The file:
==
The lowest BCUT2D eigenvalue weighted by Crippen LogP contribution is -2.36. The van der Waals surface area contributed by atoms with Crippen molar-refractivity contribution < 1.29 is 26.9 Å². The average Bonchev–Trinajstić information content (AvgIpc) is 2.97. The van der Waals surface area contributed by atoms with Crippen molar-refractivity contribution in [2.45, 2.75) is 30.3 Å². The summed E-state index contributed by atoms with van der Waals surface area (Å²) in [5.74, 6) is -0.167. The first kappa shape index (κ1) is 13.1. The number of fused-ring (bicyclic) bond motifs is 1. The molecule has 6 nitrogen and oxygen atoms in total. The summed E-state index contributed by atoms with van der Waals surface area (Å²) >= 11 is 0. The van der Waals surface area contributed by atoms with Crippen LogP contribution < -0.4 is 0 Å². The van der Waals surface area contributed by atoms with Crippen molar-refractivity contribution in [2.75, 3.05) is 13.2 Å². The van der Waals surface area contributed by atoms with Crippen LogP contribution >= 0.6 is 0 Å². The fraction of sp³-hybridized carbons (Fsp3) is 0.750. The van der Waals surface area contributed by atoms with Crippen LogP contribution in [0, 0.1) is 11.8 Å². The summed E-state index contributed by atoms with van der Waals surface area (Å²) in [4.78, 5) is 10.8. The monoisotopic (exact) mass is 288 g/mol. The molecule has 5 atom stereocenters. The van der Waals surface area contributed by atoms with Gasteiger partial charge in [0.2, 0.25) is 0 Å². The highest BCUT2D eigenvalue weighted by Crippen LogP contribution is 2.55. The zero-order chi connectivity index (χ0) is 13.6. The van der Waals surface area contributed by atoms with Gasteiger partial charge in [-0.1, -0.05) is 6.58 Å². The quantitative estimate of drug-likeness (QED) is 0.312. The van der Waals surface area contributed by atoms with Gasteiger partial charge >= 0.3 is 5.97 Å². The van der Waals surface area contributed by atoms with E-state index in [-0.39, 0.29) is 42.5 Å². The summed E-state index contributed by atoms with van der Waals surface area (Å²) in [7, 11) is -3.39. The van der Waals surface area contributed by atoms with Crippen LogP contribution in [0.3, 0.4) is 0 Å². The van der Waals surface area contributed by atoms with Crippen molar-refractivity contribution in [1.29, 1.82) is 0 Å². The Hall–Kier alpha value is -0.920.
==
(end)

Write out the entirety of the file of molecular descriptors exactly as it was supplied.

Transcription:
The lowest BCUT2D eigenvalue weighted by Crippen LogP contribution is -2.36. The van der Waals surface area contributed by atoms with Crippen molar-refractivity contribution < 1.29 is 26.9 Å². The average Bonchev–Trinajstić information content (AvgIpc) is 2.97. The van der Waals surface area contributed by atoms with Crippen molar-refractivity contribution in [2.45, 2.75) is 30.3 Å². The summed E-state index contributed by atoms with van der Waals surface area (Å²) in [5.74, 6) is -0.167. The first kappa shape index (κ1) is 13.1. The number of fused-ring (bicyclic) bond motifs is 1. The molecule has 6 nitrogen and oxygen atoms in total. The summed E-state index contributed by atoms with van der Waals surface area (Å²) >= 11 is 0. The van der Waals surface area contributed by atoms with Crippen LogP contribution < -0.4 is 0 Å². The van der Waals surface area contributed by atoms with Crippen molar-refractivity contribution in [2.75, 3.05) is 13.2 Å². The van der Waals surface area contributed by atoms with Crippen LogP contribution >= 0.6 is 0 Å². The fraction of sp³-hybridized carbons (Fsp3) is 0.750. The van der Waals surface area contributed by atoms with Crippen LogP contribution in [0, 0.1) is 11.8 Å². The summed E-state index contributed by atoms with van der Waals surface area (Å²) in [4.78, 5) is 10.8. The monoisotopic (exact) mass is 288 g/mol. The molecule has 5 atom stereocenters. The van der Waals surface area contributed by atoms with Gasteiger partial charge in [0.2, 0.25) is 0 Å². The highest BCUT2D eigenvalue weighted by Crippen LogP contribution is 2.55. The zero-order chi connectivity index (χ0) is 13.6. The van der Waals surface area contributed by atoms with Gasteiger partial charge in [-0.1, -0.05) is 6.58 Å². The quantitative estimate of drug-likeness (QED) is 0.312. The van der Waals surface area contributed by atoms with Gasteiger partial charge >= 0.3 is 5.97 Å². The van der Waals surface area contributed by atoms with E-state index in [-0.39, 0.29) is 42.5 Å². The summed E-state index contributed by atoms with van der Waals surface area (Å²) in [7, 11) is -3.39. The van der Waals surface area contributed by atoms with Crippen LogP contribution in [0.3, 0.4) is 0 Å². The van der Waals surface area contributed by atoms with Crippen molar-refractivity contribution in [1.29, 1.82) is 0 Å². The Hall–Kier alpha value is -0.920.